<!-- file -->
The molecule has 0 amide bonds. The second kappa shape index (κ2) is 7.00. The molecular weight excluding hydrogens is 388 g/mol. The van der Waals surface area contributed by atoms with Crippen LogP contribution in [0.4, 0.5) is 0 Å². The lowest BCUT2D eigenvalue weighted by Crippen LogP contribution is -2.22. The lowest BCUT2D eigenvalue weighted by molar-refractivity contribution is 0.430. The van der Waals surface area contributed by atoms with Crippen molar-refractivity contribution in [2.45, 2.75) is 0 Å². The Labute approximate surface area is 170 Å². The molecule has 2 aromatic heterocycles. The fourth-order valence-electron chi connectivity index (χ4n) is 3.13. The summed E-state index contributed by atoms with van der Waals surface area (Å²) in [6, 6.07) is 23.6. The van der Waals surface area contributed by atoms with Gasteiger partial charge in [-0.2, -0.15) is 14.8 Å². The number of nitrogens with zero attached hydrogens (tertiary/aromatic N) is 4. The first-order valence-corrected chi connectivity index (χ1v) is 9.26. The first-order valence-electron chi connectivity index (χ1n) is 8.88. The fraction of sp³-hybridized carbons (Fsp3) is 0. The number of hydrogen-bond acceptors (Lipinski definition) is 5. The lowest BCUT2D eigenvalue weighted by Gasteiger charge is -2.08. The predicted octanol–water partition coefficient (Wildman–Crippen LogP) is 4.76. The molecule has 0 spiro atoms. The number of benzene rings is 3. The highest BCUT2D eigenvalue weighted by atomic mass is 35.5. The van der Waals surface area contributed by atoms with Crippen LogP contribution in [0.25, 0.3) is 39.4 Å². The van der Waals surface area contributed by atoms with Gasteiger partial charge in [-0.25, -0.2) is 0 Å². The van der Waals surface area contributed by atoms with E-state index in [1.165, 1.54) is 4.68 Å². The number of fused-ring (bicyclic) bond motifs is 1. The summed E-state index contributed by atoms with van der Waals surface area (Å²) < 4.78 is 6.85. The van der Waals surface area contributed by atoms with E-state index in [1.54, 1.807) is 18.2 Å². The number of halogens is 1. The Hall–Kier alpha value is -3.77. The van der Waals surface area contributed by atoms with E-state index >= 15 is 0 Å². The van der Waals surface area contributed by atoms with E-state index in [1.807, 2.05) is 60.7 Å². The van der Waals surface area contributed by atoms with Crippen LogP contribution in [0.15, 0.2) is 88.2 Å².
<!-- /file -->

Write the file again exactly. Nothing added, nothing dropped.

The molecule has 0 amide bonds. The second kappa shape index (κ2) is 7.00. The molecular weight excluding hydrogens is 388 g/mol. The van der Waals surface area contributed by atoms with Crippen LogP contribution in [0.4, 0.5) is 0 Å². The lowest BCUT2D eigenvalue weighted by Crippen LogP contribution is -2.22. The lowest BCUT2D eigenvalue weighted by molar-refractivity contribution is 0.430. The van der Waals surface area contributed by atoms with Crippen molar-refractivity contribution in [2.45, 2.75) is 0 Å². The Labute approximate surface area is 170 Å². The molecule has 2 aromatic heterocycles. The fourth-order valence-electron chi connectivity index (χ4n) is 3.13. The summed E-state index contributed by atoms with van der Waals surface area (Å²) in [6, 6.07) is 23.6. The van der Waals surface area contributed by atoms with Gasteiger partial charge in [-0.2, -0.15) is 14.8 Å². The number of nitrogens with zero attached hydrogens (tertiary/aromatic N) is 4. The first-order valence-corrected chi connectivity index (χ1v) is 9.26. The first-order valence-electron chi connectivity index (χ1n) is 8.88. The fraction of sp³-hybridized carbons (Fsp3) is 0. The number of hydrogen-bond acceptors (Lipinski definition) is 5. The lowest BCUT2D eigenvalue weighted by Gasteiger charge is -2.08. The predicted octanol–water partition coefficient (Wildman–Crippen LogP) is 4.76. The molecule has 0 spiro atoms. The number of benzene rings is 3. The highest BCUT2D eigenvalue weighted by atomic mass is 35.5. The van der Waals surface area contributed by atoms with Crippen LogP contribution in [0.25, 0.3) is 39.4 Å². The van der Waals surface area contributed by atoms with Gasteiger partial charge in [-0.25, -0.2) is 0 Å². The van der Waals surface area contributed by atoms with E-state index in [1.165, 1.54) is 4.68 Å². The number of fused-ring (bicyclic) bond motifs is 1. The summed E-state index contributed by atoms with van der Waals surface area (Å²) < 4.78 is 6.85. The van der Waals surface area contributed by atoms with E-state index in [1.54, 1.807) is 18.2 Å². The number of halogens is 1. The Hall–Kier alpha value is -3.77. The van der Waals surface area contributed by atoms with E-state index >= 15 is 0 Å². The van der Waals surface area contributed by atoms with E-state index in [1.807, 2.05) is 60.7 Å². The van der Waals surface area contributed by atoms with Crippen LogP contribution in [0.15, 0.2) is 88.2 Å².